The fabled Vincent Black Shadow
Pop quiz: Name the five greatest manufacturers in the history of motorcycling.
I’ll bet that at least three of the manufacturers you just named were British. This tiny, soggy archipelago used to dominate motorcycling. For at least half a century, in terms of both technology and style, no one could produce better bikes than Blighty.
I got to thinking about all this earlier this week, after the BBC aired a documentary called “Full Throttle: The Glory Days of British Motorbikes” (if you live in the UK, you can watch it online until 7 November). Much of it, of course, covered familiar territory — T.E. Lawrence and ton-up boys and the like — but I still found it fascinating and even learned a few things. For instance, the “Brough” in Brough Superior is pronounced “Bruff,” not “Bro,” as I had assumed. I learned, too, that in the 1920s there were more than 200 makes of motorcycle being produced in the UK.
If you’re not familiar with British motorcycling history, here’s the abbreviated version: 
  • In the 1920s, makes like Vincent and Brough Superior built bikes so amazing that they could still outrun a modern Harley.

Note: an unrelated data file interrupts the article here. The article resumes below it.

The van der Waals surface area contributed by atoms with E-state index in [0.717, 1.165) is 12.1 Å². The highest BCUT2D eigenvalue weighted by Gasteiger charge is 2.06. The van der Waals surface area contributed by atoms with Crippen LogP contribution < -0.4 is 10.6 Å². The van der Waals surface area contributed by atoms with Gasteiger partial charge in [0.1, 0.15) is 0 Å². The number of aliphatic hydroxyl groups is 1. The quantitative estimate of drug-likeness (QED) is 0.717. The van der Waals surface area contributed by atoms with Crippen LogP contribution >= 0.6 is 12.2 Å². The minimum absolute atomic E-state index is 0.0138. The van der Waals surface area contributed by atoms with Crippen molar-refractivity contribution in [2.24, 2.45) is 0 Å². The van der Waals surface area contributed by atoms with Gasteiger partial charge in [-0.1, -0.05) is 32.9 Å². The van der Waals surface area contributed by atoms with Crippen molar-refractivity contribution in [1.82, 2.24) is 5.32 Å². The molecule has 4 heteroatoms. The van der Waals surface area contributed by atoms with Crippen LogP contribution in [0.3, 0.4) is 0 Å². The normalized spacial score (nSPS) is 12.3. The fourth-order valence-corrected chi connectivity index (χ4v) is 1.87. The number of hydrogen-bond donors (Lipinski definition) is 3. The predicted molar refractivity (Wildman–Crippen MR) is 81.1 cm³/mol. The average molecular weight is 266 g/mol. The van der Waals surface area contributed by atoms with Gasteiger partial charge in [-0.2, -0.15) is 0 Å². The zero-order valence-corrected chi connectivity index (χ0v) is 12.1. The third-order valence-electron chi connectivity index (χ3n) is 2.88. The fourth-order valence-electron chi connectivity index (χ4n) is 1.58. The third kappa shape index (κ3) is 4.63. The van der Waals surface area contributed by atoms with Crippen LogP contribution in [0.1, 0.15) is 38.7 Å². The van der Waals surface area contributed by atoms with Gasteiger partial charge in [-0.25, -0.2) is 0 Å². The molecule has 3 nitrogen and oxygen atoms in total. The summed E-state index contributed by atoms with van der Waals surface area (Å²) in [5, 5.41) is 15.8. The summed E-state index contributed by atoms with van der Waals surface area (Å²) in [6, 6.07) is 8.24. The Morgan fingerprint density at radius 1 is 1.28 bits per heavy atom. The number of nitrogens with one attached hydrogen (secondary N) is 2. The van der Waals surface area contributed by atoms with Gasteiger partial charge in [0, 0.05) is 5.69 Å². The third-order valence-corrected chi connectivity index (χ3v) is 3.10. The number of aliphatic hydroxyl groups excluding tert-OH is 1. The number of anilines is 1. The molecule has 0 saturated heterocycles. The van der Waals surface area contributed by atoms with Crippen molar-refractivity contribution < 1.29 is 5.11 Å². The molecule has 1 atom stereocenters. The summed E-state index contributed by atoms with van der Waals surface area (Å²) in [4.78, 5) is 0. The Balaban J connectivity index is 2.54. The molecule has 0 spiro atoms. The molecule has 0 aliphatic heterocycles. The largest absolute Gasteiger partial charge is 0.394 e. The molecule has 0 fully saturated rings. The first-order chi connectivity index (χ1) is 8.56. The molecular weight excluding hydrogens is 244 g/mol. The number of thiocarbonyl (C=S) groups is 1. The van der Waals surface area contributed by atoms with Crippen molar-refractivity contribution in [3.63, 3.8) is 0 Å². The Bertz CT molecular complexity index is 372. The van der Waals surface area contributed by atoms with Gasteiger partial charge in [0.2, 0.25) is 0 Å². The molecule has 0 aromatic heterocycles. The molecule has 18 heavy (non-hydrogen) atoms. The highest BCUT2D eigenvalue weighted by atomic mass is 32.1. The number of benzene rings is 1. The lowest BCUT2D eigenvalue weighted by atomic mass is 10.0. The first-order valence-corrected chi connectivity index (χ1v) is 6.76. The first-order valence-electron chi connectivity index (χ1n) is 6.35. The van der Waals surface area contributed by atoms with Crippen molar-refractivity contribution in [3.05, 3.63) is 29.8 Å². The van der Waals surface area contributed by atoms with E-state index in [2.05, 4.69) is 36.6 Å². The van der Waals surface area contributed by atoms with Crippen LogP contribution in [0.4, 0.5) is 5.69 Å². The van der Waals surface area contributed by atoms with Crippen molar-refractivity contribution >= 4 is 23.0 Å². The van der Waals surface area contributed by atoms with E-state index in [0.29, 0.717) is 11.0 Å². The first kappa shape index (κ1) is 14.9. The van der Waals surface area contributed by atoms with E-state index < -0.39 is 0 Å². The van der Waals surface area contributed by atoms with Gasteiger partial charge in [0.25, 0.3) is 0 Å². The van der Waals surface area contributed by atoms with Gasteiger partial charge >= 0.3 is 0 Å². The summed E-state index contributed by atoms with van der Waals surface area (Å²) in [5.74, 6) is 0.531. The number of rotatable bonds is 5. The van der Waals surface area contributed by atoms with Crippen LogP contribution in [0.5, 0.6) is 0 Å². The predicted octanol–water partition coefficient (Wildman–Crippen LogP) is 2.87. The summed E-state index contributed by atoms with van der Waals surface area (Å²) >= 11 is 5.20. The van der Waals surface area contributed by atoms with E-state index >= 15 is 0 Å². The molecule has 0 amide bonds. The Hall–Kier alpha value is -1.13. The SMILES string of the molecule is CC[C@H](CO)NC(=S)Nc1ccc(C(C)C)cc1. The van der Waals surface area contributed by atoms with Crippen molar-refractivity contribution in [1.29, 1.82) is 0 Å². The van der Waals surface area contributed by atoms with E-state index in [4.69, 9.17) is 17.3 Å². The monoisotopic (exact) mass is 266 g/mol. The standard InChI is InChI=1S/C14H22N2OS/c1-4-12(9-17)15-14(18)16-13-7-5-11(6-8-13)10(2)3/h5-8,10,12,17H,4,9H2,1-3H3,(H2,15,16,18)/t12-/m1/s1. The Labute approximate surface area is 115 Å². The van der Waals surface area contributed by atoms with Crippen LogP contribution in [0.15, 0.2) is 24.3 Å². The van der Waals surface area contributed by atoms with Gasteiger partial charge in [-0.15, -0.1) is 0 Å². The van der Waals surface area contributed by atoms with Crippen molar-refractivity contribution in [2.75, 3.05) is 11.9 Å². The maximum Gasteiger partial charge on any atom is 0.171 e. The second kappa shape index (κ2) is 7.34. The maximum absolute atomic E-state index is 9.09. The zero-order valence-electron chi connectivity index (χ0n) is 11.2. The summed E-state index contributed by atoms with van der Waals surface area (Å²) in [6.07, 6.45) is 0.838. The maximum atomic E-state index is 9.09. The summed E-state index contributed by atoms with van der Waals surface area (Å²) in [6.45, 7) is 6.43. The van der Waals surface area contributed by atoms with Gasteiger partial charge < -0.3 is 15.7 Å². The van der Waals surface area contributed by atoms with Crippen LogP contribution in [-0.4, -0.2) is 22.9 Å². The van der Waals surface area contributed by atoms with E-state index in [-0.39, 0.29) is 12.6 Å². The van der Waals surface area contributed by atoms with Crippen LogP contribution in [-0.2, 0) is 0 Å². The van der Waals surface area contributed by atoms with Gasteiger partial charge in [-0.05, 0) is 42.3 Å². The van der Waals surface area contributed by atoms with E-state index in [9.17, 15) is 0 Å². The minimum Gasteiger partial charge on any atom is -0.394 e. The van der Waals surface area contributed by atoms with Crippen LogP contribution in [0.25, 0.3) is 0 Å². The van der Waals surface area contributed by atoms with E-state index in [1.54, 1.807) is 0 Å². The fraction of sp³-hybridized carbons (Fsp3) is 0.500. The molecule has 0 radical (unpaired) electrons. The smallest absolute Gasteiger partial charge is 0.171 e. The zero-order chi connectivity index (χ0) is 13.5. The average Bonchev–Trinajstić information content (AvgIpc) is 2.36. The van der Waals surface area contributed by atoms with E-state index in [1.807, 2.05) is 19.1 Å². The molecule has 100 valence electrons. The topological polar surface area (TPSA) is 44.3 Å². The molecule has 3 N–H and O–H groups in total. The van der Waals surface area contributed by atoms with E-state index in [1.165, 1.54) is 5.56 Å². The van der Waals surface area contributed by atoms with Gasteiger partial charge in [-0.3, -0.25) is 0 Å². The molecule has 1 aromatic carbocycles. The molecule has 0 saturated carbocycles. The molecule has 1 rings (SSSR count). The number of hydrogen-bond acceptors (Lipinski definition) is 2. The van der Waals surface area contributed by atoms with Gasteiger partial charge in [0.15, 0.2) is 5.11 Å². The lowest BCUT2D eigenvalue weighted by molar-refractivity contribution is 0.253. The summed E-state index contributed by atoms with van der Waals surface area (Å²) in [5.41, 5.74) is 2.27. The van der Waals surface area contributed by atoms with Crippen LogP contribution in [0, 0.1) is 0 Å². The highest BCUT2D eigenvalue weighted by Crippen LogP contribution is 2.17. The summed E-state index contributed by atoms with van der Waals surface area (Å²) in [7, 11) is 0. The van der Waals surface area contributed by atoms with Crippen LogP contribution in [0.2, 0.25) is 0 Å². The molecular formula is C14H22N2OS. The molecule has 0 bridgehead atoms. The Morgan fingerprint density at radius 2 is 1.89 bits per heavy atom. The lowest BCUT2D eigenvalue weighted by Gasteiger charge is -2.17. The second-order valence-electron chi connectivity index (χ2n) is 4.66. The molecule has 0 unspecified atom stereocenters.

• During WWII, British forces made use of more than 400,000 motorcycles, the bulk of them being BSA and Norton machines. Most of the people riding them preferred the Nortons.
  • As the British Empire was in its 20-year freefall the UK saw a rise in motorcycle culture, most notably that of ton-up boys/rockers on cafe racers.
  • At the same time, Triumph, Norton and BSA found great success in the American market. (It is very important to note that Harley culture really didn’t take off until the late 20th century in the US. Badasses like Johnny Strabler and the Fonz rode Triumphs. And even when hanging with the Hell’s Angels Hunter S. Thompson insisted upon riding a technologically superior BSA)
  • In the late 60s Japan figured out how to make awesome bikes for less money, and everything went tits up.